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ards Act, who are required to apply to all interstate shipments the grading standards promulgated under that Act by the Secretary of Agriculture. There are no inspectors licensed under that Act at the country elevators; and so the grading is done there unofficially by the buyers or their agents as an incident and part of the buying.

Grading includes an ascertainment of the proportions of clean wheat and of dockage in each lot of grain and an ascertainment of the quality of the wheat. Dockage consists of separable foreign material, such as dirt, pieces of straw, chaff, weed stems, weed seeds and grain other than wheat. Its proportion varies in different lots, but generally is less than five per cent. When not separated it causes the grain to bring a lower price per bushel than clean wheat would bring. When separated it has a value for poultry and stock feed which usually is in excess of the cost of separation. Occasionally the farmer separates it at the farm and sells only the clean wheat, and occasionally the buyer separates it at the country elevator, charges the farmer for that service, and buys and ships only the clean wheat; but generally the grain is sold by the farmer and shipped by the country buyer with the dockage included. The influence of dockage on the value of the grain and the current modes of handling it are shown in publications of the Agricultural Department of the United States, pertinent excerpts from which are set out in the margin.'

1 Extracts from Farmers' Bulletin No. 1118, United States Department of Agriculture, pp. 5, 21:

" The foreign material in wheat may seriously affect its value in that it often increases the cost of milling, and causes injury to the baking qualities of flour. Therefore, that factor is considered in the inspecting and grading of wheat. The amount of dockage present has a bearing upon the commercial value of a lot of wheat. Especially when present in large amounts, it is a factor of considerable importance to the parties interested in the marketing or storage of grain."

Opinion of the Court.

268 U.S.

As many as 2,200 country elevators are operated within the State in the business here described-generally two or more by competing buyers at each station. Some of the buyers are individuals and others are corporations. A large number are farmers' cooperative companies, which buy grain grown by their stockholders and others in the vicinity of their elevators, ship and sell the same, and distribute as patronage dividends the surplus arising from such transactions—no profit being retained by the companies.

The plaintiffs comprise many buyers, individual and corporate, including 11 farmers' cooperative companies. In the aggregate they own and operate several hundred country elevators, widely distributed over the State, and buy and ship about 30,000,000 bushels of wheat a year. They carry on the business severally, each buying and

“All of the following methods of handling dockage are employed in normal times and all are generally found to be satisfactory:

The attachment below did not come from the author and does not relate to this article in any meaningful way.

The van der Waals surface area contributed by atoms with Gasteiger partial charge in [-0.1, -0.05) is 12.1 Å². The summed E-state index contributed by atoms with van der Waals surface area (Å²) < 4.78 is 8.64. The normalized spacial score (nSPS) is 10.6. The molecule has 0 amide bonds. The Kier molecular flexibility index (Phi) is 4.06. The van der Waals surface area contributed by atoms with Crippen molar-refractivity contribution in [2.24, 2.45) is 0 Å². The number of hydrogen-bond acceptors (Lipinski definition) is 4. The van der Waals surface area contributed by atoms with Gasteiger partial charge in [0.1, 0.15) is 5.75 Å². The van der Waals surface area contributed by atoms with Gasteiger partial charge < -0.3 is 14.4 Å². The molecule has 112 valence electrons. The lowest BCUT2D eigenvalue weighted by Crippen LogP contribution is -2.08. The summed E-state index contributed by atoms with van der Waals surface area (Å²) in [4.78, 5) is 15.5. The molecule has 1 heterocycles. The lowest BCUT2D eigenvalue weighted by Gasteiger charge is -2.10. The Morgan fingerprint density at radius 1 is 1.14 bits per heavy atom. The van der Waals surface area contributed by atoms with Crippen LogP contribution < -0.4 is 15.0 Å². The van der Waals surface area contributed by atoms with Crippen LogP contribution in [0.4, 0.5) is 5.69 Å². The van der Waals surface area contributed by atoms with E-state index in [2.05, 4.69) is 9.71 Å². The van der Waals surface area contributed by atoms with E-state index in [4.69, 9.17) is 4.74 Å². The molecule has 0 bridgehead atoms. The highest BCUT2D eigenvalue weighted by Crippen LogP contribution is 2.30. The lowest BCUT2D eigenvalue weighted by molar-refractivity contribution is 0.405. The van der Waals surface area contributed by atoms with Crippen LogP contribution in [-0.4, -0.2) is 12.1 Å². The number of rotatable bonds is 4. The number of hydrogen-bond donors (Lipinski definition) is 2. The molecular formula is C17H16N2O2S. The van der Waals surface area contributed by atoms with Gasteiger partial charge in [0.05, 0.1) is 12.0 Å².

1. The wheat is cleaned on the farm and only the clean wheat is hauled to market.

2. The wheat delivered by the farmer is run over the proper cleaning machinery at the country elevator or mill, and the dockage is separated and returned to the farmer.

3. The wheat is screened by the local buyer, payment is made to the seller on the basis of the grade of the clean wheat only, and the dockage is retained by the elevator or mill as compensation for services in removing it.

4. The wheat is screened by the local buyer, payment is made to the seller on the basis of the grade of the clean wheat, and the dockage is retained by the elevator or mill, and if the value of the dockage separated exceeds the cost of separation, payment is made for it.

5. The wheat containing the dockage is consigned to the large market by the country mill or elevator, where the dockage is separated and its value is taken into consideration in connection with the price paid for the entire carload of dockage-free wheat. In some localities it is the practice to make a small charge for such services, while in other localities the services are performed without cost.

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shipping independently of the others. All buy with the purpose of shipping to and selling in terminal markets outside the State and carry out this purpose in the manner already described.

The North Dakota Act in terms covers all farm products, but as it is chiefly aimed at dealings in wheat and the parties have discussed it on that basis, our statement of its provisions will be shortened by treating them as if relating only to wheat.

The title to the Act describes it as one whereby the State undertakes (a)" to supervise and regulate the marketing” of wheat, (b) to prevent "unjust discrimination, fraud and extortion in the marketing ” of such grain, and (c) to establish “a system of grading, weighing and measuring" it. The first section declares the purpose of the State to encourage, promote and safeguard the pro

6. The wheat containing the dockage is sold to a local buyer, who in turn consigns it to the terminal market with the understanding that the price secured will be based upon the commercial value of both the wheat and the dockage.